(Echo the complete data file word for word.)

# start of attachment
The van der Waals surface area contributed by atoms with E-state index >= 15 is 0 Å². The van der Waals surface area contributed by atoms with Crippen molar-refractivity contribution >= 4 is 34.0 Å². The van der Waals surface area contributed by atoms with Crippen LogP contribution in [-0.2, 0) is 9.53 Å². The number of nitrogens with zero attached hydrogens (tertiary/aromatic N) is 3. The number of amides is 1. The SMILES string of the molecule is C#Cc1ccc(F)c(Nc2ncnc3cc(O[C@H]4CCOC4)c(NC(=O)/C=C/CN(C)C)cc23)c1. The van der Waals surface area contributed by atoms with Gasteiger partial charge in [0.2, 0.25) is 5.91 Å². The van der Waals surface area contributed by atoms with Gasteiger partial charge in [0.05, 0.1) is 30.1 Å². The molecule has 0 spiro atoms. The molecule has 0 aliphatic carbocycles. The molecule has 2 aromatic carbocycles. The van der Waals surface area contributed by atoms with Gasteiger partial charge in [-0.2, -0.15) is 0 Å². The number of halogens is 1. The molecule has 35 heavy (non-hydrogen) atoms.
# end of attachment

The van der Waals surface area contributed by atoms with E-state index >= 15 is 0 Å². The van der Waals surface area contributed by atoms with Crippen molar-refractivity contribution >= 4 is 34.0 Å². The van der Waals surface area contributed by atoms with Crippen LogP contribution in [-0.2, 0) is 9.53 Å². The number of nitrogens with zero attached hydrogens (tertiary/aromatic N) is 3. The number of amides is 1. The SMILES string of the molecule is C#Cc1ccc(F)c(Nc2ncnc3cc(O[C@H]4CCOC4)c(NC(=O)/C=C/CN(C)C)cc23)c1. The van der Waals surface area contributed by atoms with Gasteiger partial charge in [0.2, 0.25) is 5.91 Å². The van der Waals surface area contributed by atoms with Gasteiger partial charge in [0.05, 0.1) is 30.1 Å². The molecule has 0 spiro atoms. The molecule has 0 aliphatic carbocycles. The molecule has 2 aromatic carbocycles. The van der Waals surface area contributed by atoms with Gasteiger partial charge in [-0.2, -0.15) is 0 Å². The number of halogens is 1. The molecule has 35 heavy (non-hydrogen) atoms.